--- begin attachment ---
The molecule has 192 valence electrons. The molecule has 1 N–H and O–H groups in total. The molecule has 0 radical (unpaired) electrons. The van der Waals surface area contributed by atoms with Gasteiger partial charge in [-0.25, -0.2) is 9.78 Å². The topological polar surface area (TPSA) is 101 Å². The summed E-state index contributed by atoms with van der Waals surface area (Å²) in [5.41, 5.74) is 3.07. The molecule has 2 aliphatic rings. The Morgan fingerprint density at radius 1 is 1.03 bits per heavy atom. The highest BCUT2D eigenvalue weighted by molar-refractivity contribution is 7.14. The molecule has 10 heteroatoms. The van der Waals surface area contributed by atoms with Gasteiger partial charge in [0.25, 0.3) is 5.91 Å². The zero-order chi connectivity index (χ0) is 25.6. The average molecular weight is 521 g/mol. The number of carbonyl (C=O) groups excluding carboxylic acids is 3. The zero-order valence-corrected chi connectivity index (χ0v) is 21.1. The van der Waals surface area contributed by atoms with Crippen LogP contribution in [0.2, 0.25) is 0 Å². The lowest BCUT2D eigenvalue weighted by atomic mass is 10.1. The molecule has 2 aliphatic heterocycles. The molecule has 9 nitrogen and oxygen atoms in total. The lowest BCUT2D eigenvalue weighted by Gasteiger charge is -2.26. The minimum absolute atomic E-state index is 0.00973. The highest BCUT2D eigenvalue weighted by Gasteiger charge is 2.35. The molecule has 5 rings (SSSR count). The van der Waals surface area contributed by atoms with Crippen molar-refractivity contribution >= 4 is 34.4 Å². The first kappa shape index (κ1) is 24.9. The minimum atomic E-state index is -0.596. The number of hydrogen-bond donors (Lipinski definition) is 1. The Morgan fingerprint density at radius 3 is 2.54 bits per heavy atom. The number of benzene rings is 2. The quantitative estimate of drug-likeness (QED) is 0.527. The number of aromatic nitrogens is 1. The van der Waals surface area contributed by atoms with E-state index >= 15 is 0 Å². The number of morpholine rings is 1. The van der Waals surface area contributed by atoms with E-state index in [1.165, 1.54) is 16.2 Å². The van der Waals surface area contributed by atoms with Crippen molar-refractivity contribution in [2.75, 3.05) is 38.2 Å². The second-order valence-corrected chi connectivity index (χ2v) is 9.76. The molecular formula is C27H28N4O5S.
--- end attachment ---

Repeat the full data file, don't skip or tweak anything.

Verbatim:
The molecule has 192 valence electrons. The molecule has 1 N–H and O–H groups in total. The molecule has 0 radical (unpaired) electrons. The van der Waals surface area contributed by atoms with Gasteiger partial charge in [-0.25, -0.2) is 9.78 Å². The topological polar surface area (TPSA) is 101 Å². The summed E-state index contributed by atoms with van der Waals surface area (Å²) in [5.41, 5.74) is 3.07. The molecule has 2 aliphatic rings. The Morgan fingerprint density at radius 1 is 1.03 bits per heavy atom. The highest BCUT2D eigenvalue weighted by molar-refractivity contribution is 7.14. The molecule has 10 heteroatoms. The van der Waals surface area contributed by atoms with Gasteiger partial charge in [0.25, 0.3) is 5.91 Å². The zero-order chi connectivity index (χ0) is 25.6. The average molecular weight is 521 g/mol. The number of carbonyl (C=O) groups excluding carboxylic acids is 3. The zero-order valence-corrected chi connectivity index (χ0v) is 21.1. The van der Waals surface area contributed by atoms with Crippen LogP contribution in [0.2, 0.25) is 0 Å². The lowest BCUT2D eigenvalue weighted by atomic mass is 10.1. The molecule has 2 aliphatic heterocycles. The molecule has 9 nitrogen and oxygen atoms in total. The lowest BCUT2D eigenvalue weighted by Gasteiger charge is -2.26. The minimum absolute atomic E-state index is 0.00973. The highest BCUT2D eigenvalue weighted by Gasteiger charge is 2.35. The molecule has 5 rings (SSSR count). The van der Waals surface area contributed by atoms with Crippen molar-refractivity contribution >= 4 is 34.4 Å². The first kappa shape index (κ1) is 24.9. The minimum atomic E-state index is -0.596. The number of hydrogen-bond donors (Lipinski definition) is 1. The Morgan fingerprint density at radius 3 is 2.54 bits per heavy atom. The number of benzene rings is 2. The quantitative estimate of drug-likeness (QED) is 0.527. The number of aromatic nitrogens is 1. The van der Waals surface area contributed by atoms with E-state index >= 15 is 0 Å². The number of morpholine rings is 1. The van der Waals surface area contributed by atoms with E-state index in [1.165, 1.54) is 16.2 Å². The van der Waals surface area contributed by atoms with Crippen molar-refractivity contribution in [2.75, 3.05) is 38.2 Å². The second-order valence-corrected chi connectivity index (χ2v) is 9.76. The molecular formula is C27H28N4O5S.